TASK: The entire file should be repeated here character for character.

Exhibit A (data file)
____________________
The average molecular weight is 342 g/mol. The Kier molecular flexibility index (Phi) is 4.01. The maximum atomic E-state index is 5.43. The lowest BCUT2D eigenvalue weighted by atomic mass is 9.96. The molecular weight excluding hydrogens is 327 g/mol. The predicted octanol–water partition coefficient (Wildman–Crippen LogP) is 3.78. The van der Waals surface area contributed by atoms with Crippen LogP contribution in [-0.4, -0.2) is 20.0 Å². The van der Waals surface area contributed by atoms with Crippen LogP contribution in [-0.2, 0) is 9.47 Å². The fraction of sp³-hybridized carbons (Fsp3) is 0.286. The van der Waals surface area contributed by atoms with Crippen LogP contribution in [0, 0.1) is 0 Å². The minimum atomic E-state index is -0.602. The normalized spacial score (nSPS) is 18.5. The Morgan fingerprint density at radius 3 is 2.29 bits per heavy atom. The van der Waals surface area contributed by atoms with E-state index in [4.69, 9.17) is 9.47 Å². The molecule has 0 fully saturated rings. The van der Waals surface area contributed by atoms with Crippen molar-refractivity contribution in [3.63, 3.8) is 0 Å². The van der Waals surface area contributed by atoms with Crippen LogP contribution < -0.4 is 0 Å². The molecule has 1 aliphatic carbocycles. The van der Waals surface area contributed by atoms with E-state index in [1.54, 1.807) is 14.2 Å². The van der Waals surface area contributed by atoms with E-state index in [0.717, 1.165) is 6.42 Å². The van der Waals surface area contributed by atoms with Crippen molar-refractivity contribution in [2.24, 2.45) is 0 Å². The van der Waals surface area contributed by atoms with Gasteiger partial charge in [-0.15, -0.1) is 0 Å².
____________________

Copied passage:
The average molecular weight is 342 g/mol. The Kier molecular flexibility index (Phi) is 4.01. The maximum atomic E-state index is 5.43. The lowest BCUT2D eigenvalue weighted by atomic mass is 9.96. The molecular weight excluding hydrogens is 327 g/mol. The predicted octanol–water partition coefficient (Wildman–Crippen LogP) is 3.78. The van der Waals surface area contributed by atoms with Crippen LogP contribution in [-0.4, -0.2) is 20.0 Å². The van der Waals surface area contributed by atoms with Crippen LogP contribution in [-0.2, 0) is 9.47 Å². The fraction of sp³-hybridized carbons (Fsp3) is 0.286. The van der Waals surface area contributed by atoms with Crippen LogP contribution in [0, 0.1) is 0 Å². The minimum atomic E-state index is -0.602. The normalized spacial score (nSPS) is 18.5. The Morgan fingerprint density at radius 3 is 2.29 bits per heavy atom. The van der Waals surface area contributed by atoms with E-state index in [4.69, 9.17) is 9.47 Å². The molecule has 0 fully saturated rings. The van der Waals surface area contributed by atoms with Crippen molar-refractivity contribution in [3.63, 3.8) is 0 Å². The van der Waals surface area contributed by atoms with Crippen LogP contribution < -0.4 is 0 Å². The molecule has 1 aliphatic carbocycles. The van der Waals surface area contributed by atoms with E-state index in [1.54, 1.807) is 14.2 Å². The van der Waals surface area contributed by atoms with E-state index in [0.717, 1.165) is 6.42 Å². The van der Waals surface area contributed by atoms with Crippen molar-refractivity contribution in [2.24, 2.45) is 0 Å². The van der Waals surface area contributed by atoms with Gasteiger partial charge in [-0.15, -0.1) is 0 Å².